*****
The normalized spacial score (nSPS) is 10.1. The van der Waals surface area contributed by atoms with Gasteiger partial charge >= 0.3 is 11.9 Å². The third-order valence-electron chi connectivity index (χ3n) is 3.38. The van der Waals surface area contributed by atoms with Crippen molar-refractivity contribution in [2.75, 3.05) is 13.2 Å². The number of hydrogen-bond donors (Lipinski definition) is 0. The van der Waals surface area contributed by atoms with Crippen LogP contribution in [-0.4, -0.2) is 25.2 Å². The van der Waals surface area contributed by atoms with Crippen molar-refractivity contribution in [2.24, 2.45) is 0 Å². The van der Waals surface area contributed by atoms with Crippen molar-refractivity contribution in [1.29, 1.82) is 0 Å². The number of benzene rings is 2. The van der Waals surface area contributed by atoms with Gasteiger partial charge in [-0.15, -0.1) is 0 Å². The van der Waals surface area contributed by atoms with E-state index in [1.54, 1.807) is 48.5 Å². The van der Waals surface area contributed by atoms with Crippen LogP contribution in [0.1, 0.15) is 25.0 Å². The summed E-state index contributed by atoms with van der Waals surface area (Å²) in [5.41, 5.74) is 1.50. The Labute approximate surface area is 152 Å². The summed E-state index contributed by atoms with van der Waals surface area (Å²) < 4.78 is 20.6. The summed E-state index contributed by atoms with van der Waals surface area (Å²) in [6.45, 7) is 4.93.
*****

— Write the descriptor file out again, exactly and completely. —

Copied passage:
The normalized spacial score (nSPS) is 10.1. The van der Waals surface area contributed by atoms with Gasteiger partial charge >= 0.3 is 11.9 Å². The third-order valence-electron chi connectivity index (χ3n) is 3.38. The van der Waals surface area contributed by atoms with Crippen molar-refractivity contribution in [2.75, 3.05) is 13.2 Å². The number of hydrogen-bond donors (Lipinski definition) is 0. The van der Waals surface area contributed by atoms with Crippen LogP contribution in [-0.4, -0.2) is 25.2 Å². The van der Waals surface area contributed by atoms with Crippen molar-refractivity contribution in [2.24, 2.45) is 0 Å². The van der Waals surface area contributed by atoms with Crippen molar-refractivity contribution in [1.29, 1.82) is 0 Å². The number of benzene rings is 2. The van der Waals surface area contributed by atoms with Gasteiger partial charge in [-0.15, -0.1) is 0 Å². The van der Waals surface area contributed by atoms with E-state index in [1.54, 1.807) is 48.5 Å². The van der Waals surface area contributed by atoms with Crippen LogP contribution in [0.1, 0.15) is 25.0 Å². The summed E-state index contributed by atoms with van der Waals surface area (Å²) in [5.41, 5.74) is 1.50. The Labute approximate surface area is 152 Å². The summed E-state index contributed by atoms with van der Waals surface area (Å²) < 4.78 is 20.6. The summed E-state index contributed by atoms with van der Waals surface area (Å²) in [6.45, 7) is 4.93.